CONCLUSIONS: These findings show that certain concomitant medications and cannabis constituents may be associated with AE incidence when initiating medicinal cannabis. These potential pharmacokinetic and pharmacodynamic interactions require further study to develop guidance for prescribers and pharmacists.

PMID:36445409 | DOI:10.1093/ijpp/riac073

#CBD #Hemp https://pubmed.ncbi.nlm.nih.gov/36445409/?utm_source=Chrome&utm_medium=rss&utm_campaign=pubmed-2&utm_content=1NqsX9BbHlDygQ8TcgAlJilHgPpiuKQtyIr–a3-xbLzPoB9xM&fc=20220928170152&ff=20221129152141&v=2.17.8 November 29, 2022 11:00 am

PubMed: Hexahydrocannabinol on the Light Cannabis Market: The Latest "New" Entry

PubMed: Hexahydrocannabinol on the Light Cannabis Market: The Latest "New" Entry

Cannabis Cannabinoid Res. 2022 Nov 23. doi: 10.1089/can.2022.0253. Online ahead of print.

ABSTRACT

Introduction: Hexahydrocannabinols (HHCs), referred to as (9R)-HHC and (9S)-HHC diastereoisomers, are poorly studied cannabinoids naturally found in small concentrations in the pollen and the seeds of the hemp plants. Aim: In this study, for the first time, we describe the finding of (9R)-HHC and (9S)-HHC in two commercialized hemp derived products. Methods: The achievement of reference standards by semisynthetic or isolation approach allows us to develop and validate a gas chromatography mass spectrometry method for the identification and quantification of HHCs in hemp-derived resin. Results: The two analyzed samples showed percentage of 42.5 and 41.5 for (9R)-HHC and of 23.6 and 23.6 for (9S)-HHC. Conclusions: Despite the lack of in-depth studies about HHCs activity, potency, toxicity, and safety, these cannabinoids are emerging on the light-cannabis (hemp) market probably because legislations still do not clearly regulate them. Since analytical assay for hemp-derived products usually include only Δ9-THC, THC-A, CBD, and CBD-A, a thorough investigation could be carried out to reveal the possible addition of “new” compounds that might be a matter of safety.

PMID:36445181 | DOI:10.1089/can.2022.0253

#CBD #Hemp https://pubmed.ncbi.nlm.nih.gov/36445181/?utm_source=Chrome&utm_medium=rss&utm_campaign=pubmed-2&utm_content=1NqsX9BbHlDygQ8TcgAlJilHgPpiuKQtyIr–a3-xbLzPoB9xM&fc=20220928170152&ff=20221129152141&v=2.17.8 November 29, 2022 11:00 am

PubMed: Construction of hemp seed protein isolate-phosphatidylcholine stablized oleogel-in-water gel system and its effect on structural properties and oxidation stability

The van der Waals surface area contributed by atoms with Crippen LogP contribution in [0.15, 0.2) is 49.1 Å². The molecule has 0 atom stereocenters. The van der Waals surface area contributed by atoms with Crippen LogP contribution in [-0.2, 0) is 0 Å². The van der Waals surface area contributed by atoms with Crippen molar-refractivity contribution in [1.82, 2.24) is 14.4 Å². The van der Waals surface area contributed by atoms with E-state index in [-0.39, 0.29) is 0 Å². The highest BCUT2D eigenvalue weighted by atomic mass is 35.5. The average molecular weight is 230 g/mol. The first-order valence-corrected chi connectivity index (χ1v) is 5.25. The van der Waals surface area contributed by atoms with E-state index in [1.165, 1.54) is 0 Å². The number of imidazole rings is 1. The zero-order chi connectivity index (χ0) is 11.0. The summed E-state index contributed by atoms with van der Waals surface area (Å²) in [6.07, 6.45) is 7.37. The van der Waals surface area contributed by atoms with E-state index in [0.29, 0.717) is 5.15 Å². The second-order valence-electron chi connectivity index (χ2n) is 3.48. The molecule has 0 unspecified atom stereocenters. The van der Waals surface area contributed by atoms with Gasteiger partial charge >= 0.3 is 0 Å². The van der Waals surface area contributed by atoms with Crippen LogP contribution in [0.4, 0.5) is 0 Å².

PubMed: Construction of hemp seed protein isolate-phosphatidylcholine stablized oleogel-in-water gel system and its effect on structural properties and oxidation stability

Food Chem. 2023 Mar 15;404(Pt A):134520. doi: 10.1016/j.foodchem.2022.134520. Epub 2022 Oct 6.

ABSTRACT

Rice bran wax was added to hemp seed oil (HSO) to prepare oleogel, and hemp seed protein isolate (HPI)-phosphatidylcholine (PC) was used as the emulsifier to obtain an oleogel-in-water (Og/W) gel system. The effect of HPI concentration on the construction of gel system was studied. Microscopic observations found that the oil droplets were encapsulated by the emulsifier. X-ray diffraction and Fourier transform infrared spectroscopy analysis showed that the increase in HPI concentration promoted the interaction between PC and protein, but didn’t affect the crystal structure of gel. Thermogravimetric analysis showed that when the HPI concentration was 8 %, the sample formed a dense gel network and had good thermal stability. At this time, the oil holding capacity of gel was 98.81 ± 0.08 %, and the gel hardness was 109.55 ± 1.74 g. After 30 days of storage, the retention rate of Δ9-THC reached 96.3 %, and the peroxide value was 4.98 mmol/kg.

PMID:36444032 | DOI:10.1016/j.foodchem.2022.134520

#CBD #Hemp https://pubmed.ncbi.nlm.nih.gov/36444032/?utm_source=Chrome&utm_medium=rss&utm_campaign=pubmed-2&utm_content=1NqsX9BbHlDygQ8TcgAlJilHgPpiuKQtyIr–a3-xbLzPoB9xM&fc=20220928170152&ff=20221129152141&v=2.17.8 November 29, 2022 11:00 am

PubMed: Cannabis use, risk behaviours and harms in Brazil: A comprehensive review of available data indicators

PubMed: Cannabis use, risk behaviours and harms in Brazil: A comprehensive review of available data indicators

Drug Alcohol Rev. 2022 Nov 28. doi: 10.1111/dar.13571. Online ahead of print.

ABSTRACT

ISSUES: Cannabis use and related health/social outcome indicator data for Brazil-where non-medical cannabis is generally illegal-are limited.

APPROACH: Towards a comprehensive overview of relevant indicators, we searched primary databases by combining MeSH-index terms related to cannabis, geographic location and subtopic terms (e.g., use, health, mortality) focusing on cannabis use and key outcome indicators in Brazil since 2010. In addition, relevant ‘grey literature’ (e.g., survey reports) was identified. Key indicator data were mainly narratively summarised.